The Housing Market Boom and Bust
In June of 2005, The Economist reported that residential property value had risen more than thirty trillion dollars over the past five years in developed economies (The Economist ). This increase in value pushed that number to over seventy trillion dollars and created what was one of the biggest housing bubbles in history. Housing prices had never risen so quickly before all over the world (The Economist ). The demand for housing suddenly outweighed the supply.
The National Bureau of Economic Research has said that what our economy has gone through in the last two years is one of the worst recessions we have seen in the United States. They have reported that this recession started in December of 2007 and lasted until June of 2009 (National Bureau of Economic Research).
As reported by the Federal Housing Finance Agency price index, housing prices rose by fifty three percent between 1996 and 2006 (Glaeser, Gottlieb and Gyourko). Economists measure home prices based on how much it would cost to rent the house. During this time frame America’s ratio of prices to rent showed that the housing market was thirty five percent above the average during the years of 1975-2000 (The Economist ). The chart to the right shows the ratio of house prices to rent between the United States, Britain and Australia (The Economist ).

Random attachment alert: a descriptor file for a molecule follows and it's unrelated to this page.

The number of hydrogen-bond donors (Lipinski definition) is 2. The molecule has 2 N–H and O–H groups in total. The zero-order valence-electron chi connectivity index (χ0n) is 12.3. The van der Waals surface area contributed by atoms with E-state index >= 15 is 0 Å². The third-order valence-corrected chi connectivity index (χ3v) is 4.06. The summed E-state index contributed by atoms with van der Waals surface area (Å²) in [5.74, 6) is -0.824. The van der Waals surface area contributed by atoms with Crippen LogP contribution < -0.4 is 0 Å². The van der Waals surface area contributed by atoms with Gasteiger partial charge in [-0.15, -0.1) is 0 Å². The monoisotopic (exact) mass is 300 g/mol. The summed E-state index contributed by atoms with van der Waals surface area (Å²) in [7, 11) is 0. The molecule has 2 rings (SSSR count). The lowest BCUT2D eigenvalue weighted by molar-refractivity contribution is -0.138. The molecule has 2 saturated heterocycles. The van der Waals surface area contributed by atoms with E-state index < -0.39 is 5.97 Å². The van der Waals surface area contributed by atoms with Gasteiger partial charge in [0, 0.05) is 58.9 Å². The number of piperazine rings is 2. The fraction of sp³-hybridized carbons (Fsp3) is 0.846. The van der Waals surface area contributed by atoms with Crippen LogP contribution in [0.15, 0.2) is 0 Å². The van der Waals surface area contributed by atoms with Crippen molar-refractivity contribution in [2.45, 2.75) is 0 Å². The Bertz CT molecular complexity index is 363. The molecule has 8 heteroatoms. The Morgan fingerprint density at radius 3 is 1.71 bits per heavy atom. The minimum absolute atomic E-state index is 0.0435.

How did prices get so high on homes in the first place? In a study done by the National Association of Realtors, it was found that the median down payment of all home buyers decreased from twenty percent in 1989 to only nine percent in 2007 (Cauchon). This means that home buyers borrowed more money and could put down less of their own money on a home purchase (Cauchon). In 2007 a new trend came into play where almost half of all new home buyers used a “no money down” loan for their mortgage (Cauchon).
I believe that if the United States had had tighter regulations on lenders, along with...
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